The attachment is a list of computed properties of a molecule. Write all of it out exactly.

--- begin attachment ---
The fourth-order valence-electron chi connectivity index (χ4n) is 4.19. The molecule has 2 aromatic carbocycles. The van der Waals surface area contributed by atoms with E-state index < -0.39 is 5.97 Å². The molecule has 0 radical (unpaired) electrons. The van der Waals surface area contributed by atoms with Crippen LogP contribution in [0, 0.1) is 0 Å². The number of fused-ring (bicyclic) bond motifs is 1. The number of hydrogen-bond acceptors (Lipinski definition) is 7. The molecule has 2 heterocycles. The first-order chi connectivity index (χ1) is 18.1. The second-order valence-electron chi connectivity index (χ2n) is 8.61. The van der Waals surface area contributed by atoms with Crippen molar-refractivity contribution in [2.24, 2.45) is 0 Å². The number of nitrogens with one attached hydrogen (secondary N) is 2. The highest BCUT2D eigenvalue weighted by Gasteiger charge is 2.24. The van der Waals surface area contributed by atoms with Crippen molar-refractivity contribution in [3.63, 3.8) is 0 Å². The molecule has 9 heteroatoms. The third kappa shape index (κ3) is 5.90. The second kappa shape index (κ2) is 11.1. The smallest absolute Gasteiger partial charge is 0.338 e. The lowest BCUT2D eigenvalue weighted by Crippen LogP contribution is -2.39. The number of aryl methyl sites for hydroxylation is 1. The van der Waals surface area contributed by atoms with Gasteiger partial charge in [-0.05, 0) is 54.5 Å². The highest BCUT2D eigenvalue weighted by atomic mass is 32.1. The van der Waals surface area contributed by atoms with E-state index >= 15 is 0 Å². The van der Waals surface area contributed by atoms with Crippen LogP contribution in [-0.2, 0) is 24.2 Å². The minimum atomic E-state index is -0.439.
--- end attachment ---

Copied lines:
The fourth-order valence-electron chi connectivity index (χ4n) is 4.19. The molecule has 2 aromatic carbocycles. The van der Waals surface area contributed by atoms with E-state index < -0.39 is 5.97 Å². The molecule has 0 radical (unpaired) electrons. The van der Waals surface area contributed by atoms with Crippen LogP contribution in [0, 0.1) is 0 Å². The number of fused-ring (bicyclic) bond motifs is 1. The number of hydrogen-bond acceptors (Lipinski definition) is 7. The molecule has 2 heterocycles. The first-order chi connectivity index (χ1) is 18.1. The second-order valence-electron chi connectivity index (χ2n) is 8.61. The van der Waals surface area contributed by atoms with Crippen molar-refractivity contribution in [2.24, 2.45) is 0 Å². The number of nitrogens with one attached hydrogen (secondary N) is 2. The highest BCUT2D eigenvalue weighted by Gasteiger charge is 2.24. The van der Waals surface area contributed by atoms with Crippen molar-refractivity contribution in [3.63, 3.8) is 0 Å². The molecule has 9 heteroatoms. The third kappa shape index (κ3) is 5.90. The second kappa shape index (κ2) is 11.1. The smallest absolute Gasteiger partial charge is 0.338 e. The lowest BCUT2D eigenvalue weighted by Crippen LogP contribution is -2.39. The number of aryl methyl sites for hydroxylation is 1. The van der Waals surface area contributed by atoms with Gasteiger partial charge in [-0.05, 0) is 54.5 Å². The highest BCUT2D eigenvalue weighted by atomic mass is 32.1. The van der Waals surface area contributed by atoms with E-state index >= 15 is 0 Å². The van der Waals surface area contributed by atoms with Crippen LogP contribution in [-0.2, 0) is 24.2 Å². The minimum atomic E-state index is -0.439.